Yes, I know – the blog has been somewhat dormant over the summer months. I guess it’s the opposite of conventional hibernation. I took some time out to reflect on why I am writing here. I was busy (it was indeed a fun-filled summer). And I had a little holiday. But, I am back in the world of blog once more and I hope that my writing will appear more frequently than it has of late.

Books I have loved this summer include:

Quiet: The Power Of Introverts In A World That Won’t Stop Talking (Susan Cain) – this deserves its own blogpost (one is on its way). Absolutely brilliant.

Stone Arabia (Dana Spiotta) – original, intelligent fiction. Really makes you think about memory. Fascinating.

Ten Letters: To Be Delivered In The Event of My Death (Chris Russell) – there is so much goodness in this that I am reading it very slowly. Much to absorb and think about.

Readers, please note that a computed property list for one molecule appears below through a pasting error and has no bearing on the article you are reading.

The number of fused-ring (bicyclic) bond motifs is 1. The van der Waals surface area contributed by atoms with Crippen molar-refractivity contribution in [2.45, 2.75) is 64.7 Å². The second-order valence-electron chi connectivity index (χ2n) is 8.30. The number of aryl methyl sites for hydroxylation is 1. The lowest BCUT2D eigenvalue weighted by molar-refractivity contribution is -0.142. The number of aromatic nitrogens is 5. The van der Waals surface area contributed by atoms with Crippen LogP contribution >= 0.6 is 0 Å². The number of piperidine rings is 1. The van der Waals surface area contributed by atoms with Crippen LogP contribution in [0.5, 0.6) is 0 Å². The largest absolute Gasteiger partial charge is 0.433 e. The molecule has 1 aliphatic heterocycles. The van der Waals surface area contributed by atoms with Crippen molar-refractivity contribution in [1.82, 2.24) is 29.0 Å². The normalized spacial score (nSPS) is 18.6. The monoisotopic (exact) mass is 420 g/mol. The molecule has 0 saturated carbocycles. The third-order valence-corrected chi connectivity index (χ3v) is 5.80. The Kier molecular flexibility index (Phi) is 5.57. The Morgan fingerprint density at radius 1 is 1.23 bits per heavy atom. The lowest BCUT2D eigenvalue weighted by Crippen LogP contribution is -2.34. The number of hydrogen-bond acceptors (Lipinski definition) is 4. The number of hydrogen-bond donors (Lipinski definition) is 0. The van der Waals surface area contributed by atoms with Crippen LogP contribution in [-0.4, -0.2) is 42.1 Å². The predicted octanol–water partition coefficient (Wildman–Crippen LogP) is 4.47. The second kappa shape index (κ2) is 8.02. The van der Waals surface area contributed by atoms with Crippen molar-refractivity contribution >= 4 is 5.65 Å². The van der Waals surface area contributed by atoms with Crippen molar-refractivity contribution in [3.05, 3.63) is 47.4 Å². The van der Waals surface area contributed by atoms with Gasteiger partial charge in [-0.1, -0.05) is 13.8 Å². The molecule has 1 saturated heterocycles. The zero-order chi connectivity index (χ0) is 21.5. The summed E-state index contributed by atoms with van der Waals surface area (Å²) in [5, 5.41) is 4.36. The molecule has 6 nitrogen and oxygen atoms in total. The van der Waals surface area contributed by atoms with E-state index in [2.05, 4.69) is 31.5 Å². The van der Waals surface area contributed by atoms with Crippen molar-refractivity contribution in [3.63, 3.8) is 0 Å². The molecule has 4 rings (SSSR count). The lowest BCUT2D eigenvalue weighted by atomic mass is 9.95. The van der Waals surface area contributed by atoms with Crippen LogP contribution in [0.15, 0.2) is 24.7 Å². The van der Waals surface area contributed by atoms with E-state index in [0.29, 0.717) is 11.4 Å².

Stieg Larsson’s Millenium Trilogy – I read these earlier in the summer. I became obsessed. More than I ever have been over books. Utterly compelling, clever and creative. So sad that he died before he could write more books. I am now officially a fan of Scandinavian crime fiction (never thought I would utter those words!)

Blogs I have discovered:

Grief, 3 little girls, and God somewhere –

Anecdotes of a manic mum –

Very powerful blog on depression (and absolutely brilliant writing) –

Favourite summer moments:

Going to the Paralympics


A little holiday in Greece:

Getting completely and utterly, totally obsessed with the Olympics

The launch of LIV UK – an extraordinary charity that is building children’s villages for South Africa’s 5.2 million orphans. I am thrilled that I will be working for LIV UK over the next few months.

Beauty in motion

30 Aug

Last night, I watched the paralympic opening ceremony. If you fast-forward to 3hrs 11 minutes & 30 seconds – you will discover beauty in motion.